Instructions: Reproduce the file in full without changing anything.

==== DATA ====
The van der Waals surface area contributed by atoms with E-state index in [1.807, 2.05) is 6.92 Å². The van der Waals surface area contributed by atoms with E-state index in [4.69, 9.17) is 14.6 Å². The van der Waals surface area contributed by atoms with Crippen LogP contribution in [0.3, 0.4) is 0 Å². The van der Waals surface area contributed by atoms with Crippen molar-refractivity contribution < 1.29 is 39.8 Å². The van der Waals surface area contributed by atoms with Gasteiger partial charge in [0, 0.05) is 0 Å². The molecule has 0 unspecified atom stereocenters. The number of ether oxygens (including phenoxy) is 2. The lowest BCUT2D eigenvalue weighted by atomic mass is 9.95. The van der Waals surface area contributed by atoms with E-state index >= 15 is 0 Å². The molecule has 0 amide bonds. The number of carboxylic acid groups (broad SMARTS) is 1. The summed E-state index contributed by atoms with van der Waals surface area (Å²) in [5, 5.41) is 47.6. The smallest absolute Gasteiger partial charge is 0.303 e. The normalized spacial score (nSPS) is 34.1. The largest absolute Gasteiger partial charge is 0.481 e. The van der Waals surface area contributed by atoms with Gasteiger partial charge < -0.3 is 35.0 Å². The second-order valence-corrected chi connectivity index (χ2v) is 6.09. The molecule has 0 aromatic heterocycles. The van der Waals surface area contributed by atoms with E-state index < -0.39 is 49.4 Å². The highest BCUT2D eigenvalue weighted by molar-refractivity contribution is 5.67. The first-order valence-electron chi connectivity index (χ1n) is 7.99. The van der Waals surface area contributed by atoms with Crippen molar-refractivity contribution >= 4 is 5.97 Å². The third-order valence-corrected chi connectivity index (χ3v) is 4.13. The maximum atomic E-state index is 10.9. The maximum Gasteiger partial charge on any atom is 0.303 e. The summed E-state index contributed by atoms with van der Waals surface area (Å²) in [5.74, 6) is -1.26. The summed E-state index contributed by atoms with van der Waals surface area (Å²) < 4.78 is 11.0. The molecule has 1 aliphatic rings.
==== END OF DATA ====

The van der Waals surface area contributed by atoms with E-state index in [1.807, 2.05) is 6.92 Å². The van der Waals surface area contributed by atoms with E-state index in [4.69, 9.17) is 14.6 Å². The van der Waals surface area contributed by atoms with Crippen LogP contribution in [0.3, 0.4) is 0 Å². The van der Waals surface area contributed by atoms with Crippen molar-refractivity contribution < 1.29 is 39.8 Å². The van der Waals surface area contributed by atoms with Gasteiger partial charge in [0, 0.05) is 0 Å². The molecule has 0 unspecified atom stereocenters. The number of ether oxygens (including phenoxy) is 2. The lowest BCUT2D eigenvalue weighted by atomic mass is 9.95. The van der Waals surface area contributed by atoms with E-state index >= 15 is 0 Å². The molecule has 0 amide bonds. The number of carboxylic acid groups (broad SMARTS) is 1. The summed E-state index contributed by atoms with van der Waals surface area (Å²) in [5, 5.41) is 47.6. The smallest absolute Gasteiger partial charge is 0.303 e. The normalized spacial score (nSPS) is 34.1. The largest absolute Gasteiger partial charge is 0.481 e. The van der Waals surface area contributed by atoms with Gasteiger partial charge < -0.3 is 35.0 Å². The second-order valence-corrected chi connectivity index (χ2v) is 6.09. The molecule has 0 aromatic heterocycles. The van der Waals surface area contributed by atoms with E-state index < -0.39 is 49.4 Å². The highest BCUT2D eigenvalue weighted by molar-refractivity contribution is 5.67. The first-order valence-electron chi connectivity index (χ1n) is 7.99. The van der Waals surface area contributed by atoms with Crippen molar-refractivity contribution >= 4 is 5.97 Å². The third-order valence-corrected chi connectivity index (χ3v) is 4.13. The maximum atomic E-state index is 10.9. The maximum Gasteiger partial charge on any atom is 0.303 e. The summed E-state index contributed by atoms with van der Waals surface area (Å²) in [5.74, 6) is -1.26. The summed E-state index contributed by atoms with van der Waals surface area (Å²) < 4.78 is 11.0. The molecule has 1 aliphatic rings.